12 © 2006 Cisco Systems, Inc. All rights reserved. MPLS v Route Distinguishers The 64-bit route distinguisher is prepended to an IPv4 address to make it globally unique. The resulting address is a VPNv4 address. VPNv4 addresses are exchanged between PE routers via BGP. –BGP that supports address families other than IPv4 addresses is called MP-BGP. A similar process is used in IPv6: –64-bit route distinguisher is prepended to a 16-byte IPv6 address. –The resulting 24-byte address is a unique VPNv6 address.

13 © 2006 Cisco Systems, Inc. All rights reserved. MPLS v Route Distinguishers (Cont.)

14 © 2006 Cisco Systems, Inc. All rights reserved. MPLS v Route Distinguishers (Cont.)

15 © 2006 Cisco Systems, Inc. All rights reserved. MPLS v RDs: Usage in an MPLS VPN The RD has no special meaning. The RD is used only to make potentially overlapping IPv4 addresses globally unique. The RD is used as a VPN identifier, but this design could not support all topologies required by the customers.

16 © 2006 Cisco Systems, Inc. All rights reserved. MPLS v Requirements: All sites of one customer need to communicate. Central sites of both customers need to communicate with VoIP gateways and other central sites. Other sites from different customers do not communicate with each other. Is the RD Enough? VoIP Service Sample

17 © 2006 Cisco Systems, Inc. All rights reserved. MPLS v Example: Connectivity Requirements

18 © 2006 Cisco Systems, Inc. All rights reserved. MPLS v RTs: Why Are They Needed? Some sites have to participate in more than one VPN. The RD cannot identify participation in more than one VPN. RTs were introduced in the MPLS VPN architecture to support complex VPN topologies. –A different method is needed in which a set of identifiers can be attached to a route.

19 © 2006 Cisco Systems, Inc. All rights reserved. MPLS v RTs: What Are They? RTs are additional attributes attached to VPNv4 BGP routes to indicate VPN membership. Extended BGP communities are used to encode these attributes. –Extended communities carry the meaning of the attribute together with its value. Any number of RTs can be attached to a single route.

20 © 2006 Cisco Systems, Inc. All rights reserved. MPLS v RTs: How Do They Work? Export RTs: –Identifying VPN membership –Appended to the customer route when it is converted into a VPNv4 route Import RTs: –Associated with each virtual routing table –Select routes to be inserted into the virtual routing table

21 © 2006 Cisco Systems, Inc. All rights reserved. MPLS v VPNs Redefined With the introduction of complex VPN topologies, VPNs have had to be redefined: A VPN is a collection of sites sharing common routing information. A site can be part of different VPNs. A VPN can be seen as a community of interest (closed user group). Complex VPN topologies are supported by multiple virtual routing tables on the PE routers.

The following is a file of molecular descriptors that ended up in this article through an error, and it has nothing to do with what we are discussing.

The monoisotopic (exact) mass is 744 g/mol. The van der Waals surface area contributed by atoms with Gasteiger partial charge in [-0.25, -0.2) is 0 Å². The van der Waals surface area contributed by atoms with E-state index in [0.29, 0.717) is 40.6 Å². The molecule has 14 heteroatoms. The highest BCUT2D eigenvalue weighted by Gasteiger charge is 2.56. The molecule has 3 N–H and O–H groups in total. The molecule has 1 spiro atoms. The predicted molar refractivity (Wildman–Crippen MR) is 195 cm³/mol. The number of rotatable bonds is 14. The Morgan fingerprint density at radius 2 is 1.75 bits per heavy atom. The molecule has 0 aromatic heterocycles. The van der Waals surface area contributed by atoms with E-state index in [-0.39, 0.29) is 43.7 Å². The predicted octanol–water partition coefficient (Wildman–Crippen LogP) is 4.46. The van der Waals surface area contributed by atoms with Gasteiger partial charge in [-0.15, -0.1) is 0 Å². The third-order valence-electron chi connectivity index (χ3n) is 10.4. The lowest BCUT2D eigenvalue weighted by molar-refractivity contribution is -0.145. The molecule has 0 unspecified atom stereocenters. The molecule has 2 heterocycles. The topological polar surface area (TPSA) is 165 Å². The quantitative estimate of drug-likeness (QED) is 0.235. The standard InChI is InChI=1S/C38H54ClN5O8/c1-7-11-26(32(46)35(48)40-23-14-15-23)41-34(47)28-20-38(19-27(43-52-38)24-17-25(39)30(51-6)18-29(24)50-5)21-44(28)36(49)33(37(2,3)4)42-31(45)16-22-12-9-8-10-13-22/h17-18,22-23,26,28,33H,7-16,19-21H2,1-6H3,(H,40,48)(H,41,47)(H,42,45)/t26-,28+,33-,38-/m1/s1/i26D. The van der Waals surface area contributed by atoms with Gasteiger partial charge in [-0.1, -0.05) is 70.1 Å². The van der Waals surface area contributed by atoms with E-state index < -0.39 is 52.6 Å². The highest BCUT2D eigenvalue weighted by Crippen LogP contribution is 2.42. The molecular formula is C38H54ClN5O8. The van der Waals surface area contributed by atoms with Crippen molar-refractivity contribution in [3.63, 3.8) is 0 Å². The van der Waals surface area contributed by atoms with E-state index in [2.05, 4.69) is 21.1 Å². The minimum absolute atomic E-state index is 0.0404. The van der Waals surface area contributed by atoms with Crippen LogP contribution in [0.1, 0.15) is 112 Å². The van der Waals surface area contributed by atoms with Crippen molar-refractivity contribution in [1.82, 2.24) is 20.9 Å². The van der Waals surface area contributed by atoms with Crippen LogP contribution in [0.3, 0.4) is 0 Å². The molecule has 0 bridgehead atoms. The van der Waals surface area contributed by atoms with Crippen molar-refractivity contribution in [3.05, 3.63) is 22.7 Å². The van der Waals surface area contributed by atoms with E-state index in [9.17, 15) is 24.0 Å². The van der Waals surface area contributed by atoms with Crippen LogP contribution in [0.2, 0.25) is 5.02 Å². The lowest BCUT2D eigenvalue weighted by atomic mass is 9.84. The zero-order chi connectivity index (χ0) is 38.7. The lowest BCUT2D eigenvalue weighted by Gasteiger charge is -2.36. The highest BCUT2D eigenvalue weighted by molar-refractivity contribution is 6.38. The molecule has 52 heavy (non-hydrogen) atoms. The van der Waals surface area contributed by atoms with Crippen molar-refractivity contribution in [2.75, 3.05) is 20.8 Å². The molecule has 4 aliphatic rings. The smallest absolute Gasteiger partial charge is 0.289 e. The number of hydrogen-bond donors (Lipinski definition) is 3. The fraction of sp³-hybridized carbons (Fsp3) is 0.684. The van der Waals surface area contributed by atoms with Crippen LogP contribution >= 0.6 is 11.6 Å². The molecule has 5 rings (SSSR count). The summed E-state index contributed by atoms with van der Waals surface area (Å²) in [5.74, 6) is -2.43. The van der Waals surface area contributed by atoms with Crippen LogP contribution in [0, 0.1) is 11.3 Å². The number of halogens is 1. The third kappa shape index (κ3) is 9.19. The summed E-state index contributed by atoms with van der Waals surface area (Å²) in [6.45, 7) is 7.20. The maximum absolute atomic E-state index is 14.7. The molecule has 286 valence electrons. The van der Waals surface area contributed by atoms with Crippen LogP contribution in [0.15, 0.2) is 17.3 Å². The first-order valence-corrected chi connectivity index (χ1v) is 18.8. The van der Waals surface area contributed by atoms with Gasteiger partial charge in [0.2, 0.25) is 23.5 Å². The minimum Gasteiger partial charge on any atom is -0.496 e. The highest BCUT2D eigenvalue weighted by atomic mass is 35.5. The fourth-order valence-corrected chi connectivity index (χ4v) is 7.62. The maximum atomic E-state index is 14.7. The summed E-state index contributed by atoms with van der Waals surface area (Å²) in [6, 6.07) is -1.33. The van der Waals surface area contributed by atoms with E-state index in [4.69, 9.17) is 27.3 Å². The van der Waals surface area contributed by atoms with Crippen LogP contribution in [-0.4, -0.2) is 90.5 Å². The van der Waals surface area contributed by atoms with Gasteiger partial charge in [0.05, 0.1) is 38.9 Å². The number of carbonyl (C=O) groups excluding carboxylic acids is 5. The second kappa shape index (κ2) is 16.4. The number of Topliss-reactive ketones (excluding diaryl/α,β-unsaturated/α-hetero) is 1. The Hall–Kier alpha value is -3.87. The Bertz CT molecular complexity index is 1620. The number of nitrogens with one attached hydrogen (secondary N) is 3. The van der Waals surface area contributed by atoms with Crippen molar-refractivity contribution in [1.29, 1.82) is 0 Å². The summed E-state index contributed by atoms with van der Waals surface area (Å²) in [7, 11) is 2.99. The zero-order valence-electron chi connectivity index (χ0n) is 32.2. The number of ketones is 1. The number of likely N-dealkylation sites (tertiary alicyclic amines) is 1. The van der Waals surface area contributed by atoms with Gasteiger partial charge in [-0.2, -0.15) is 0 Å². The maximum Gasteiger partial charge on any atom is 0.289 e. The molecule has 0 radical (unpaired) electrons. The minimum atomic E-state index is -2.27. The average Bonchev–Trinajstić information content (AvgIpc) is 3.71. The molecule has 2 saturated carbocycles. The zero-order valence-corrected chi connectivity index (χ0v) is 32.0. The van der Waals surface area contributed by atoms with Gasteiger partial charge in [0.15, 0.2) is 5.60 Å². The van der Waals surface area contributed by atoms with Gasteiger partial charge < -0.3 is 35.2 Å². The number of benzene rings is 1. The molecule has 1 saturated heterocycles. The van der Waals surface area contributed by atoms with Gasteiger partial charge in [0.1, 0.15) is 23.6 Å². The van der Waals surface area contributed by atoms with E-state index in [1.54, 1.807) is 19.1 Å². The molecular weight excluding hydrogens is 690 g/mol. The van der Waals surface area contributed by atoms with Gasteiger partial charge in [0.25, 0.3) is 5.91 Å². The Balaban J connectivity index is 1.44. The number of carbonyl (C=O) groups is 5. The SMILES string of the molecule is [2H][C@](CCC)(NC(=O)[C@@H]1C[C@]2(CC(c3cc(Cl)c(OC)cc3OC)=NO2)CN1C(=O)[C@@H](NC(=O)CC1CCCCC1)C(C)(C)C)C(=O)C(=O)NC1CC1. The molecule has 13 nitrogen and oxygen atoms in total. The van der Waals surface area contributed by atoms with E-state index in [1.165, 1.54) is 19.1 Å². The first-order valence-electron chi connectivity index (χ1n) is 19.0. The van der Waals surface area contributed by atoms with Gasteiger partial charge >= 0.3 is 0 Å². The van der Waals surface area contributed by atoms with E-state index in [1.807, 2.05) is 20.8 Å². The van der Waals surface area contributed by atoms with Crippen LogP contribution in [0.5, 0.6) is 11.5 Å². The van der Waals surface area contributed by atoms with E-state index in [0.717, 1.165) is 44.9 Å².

22 © 2006 Cisco Systems, Inc. All rights reserved. MPLS v Impact of Complex VPN Topologies on Virtual Routing Tables A virtual routing table in a PE router can be used only for sites with identical connectivity requirements. Complex VPN topologies require more than one virtual routing table per VPN. As each virtual routing table requires a distinct RD value, the number of RDs in the MPLS VPN network increases.

23 © 2006 Cisco Systems, Inc. All rights reserved. MPLS v Impact of Complex VPN Topologies on Virtual Routing Tables (Cont.)

24 © 2006 Cisco Systems, Inc. All rights reserved. MPLS v Summary There are several drawback to traditional peer-to-peer VPNs. MPLS VPN architecture combines the best features of the overlay and peer-to-peer VPN models. The architecture of a PE router in an MPLS VPN uses separate virtual routers containing the routes of each customers inside one physical router. The most scalable method of exchanging customer routes across a provider network is the use of a single BGP routing protocol from PE router to PE router.

25 © 2006 Cisco Systems, Inc. All rights reserved. MPLS v Summary (Cont.) Route distinguishers transform non-unique 32-bit addresses into 96-bit unique addresses. Route targets are used to identify VPN membership in overlapping topologies. VPNs are now considered a collection of sites sharing common routing information. Placing sites with different routing requirements in the same virtual routing table will result in inconsistent routing.

26 © 2006 Cisco Systems, Inc. All rights reserved. MPLS v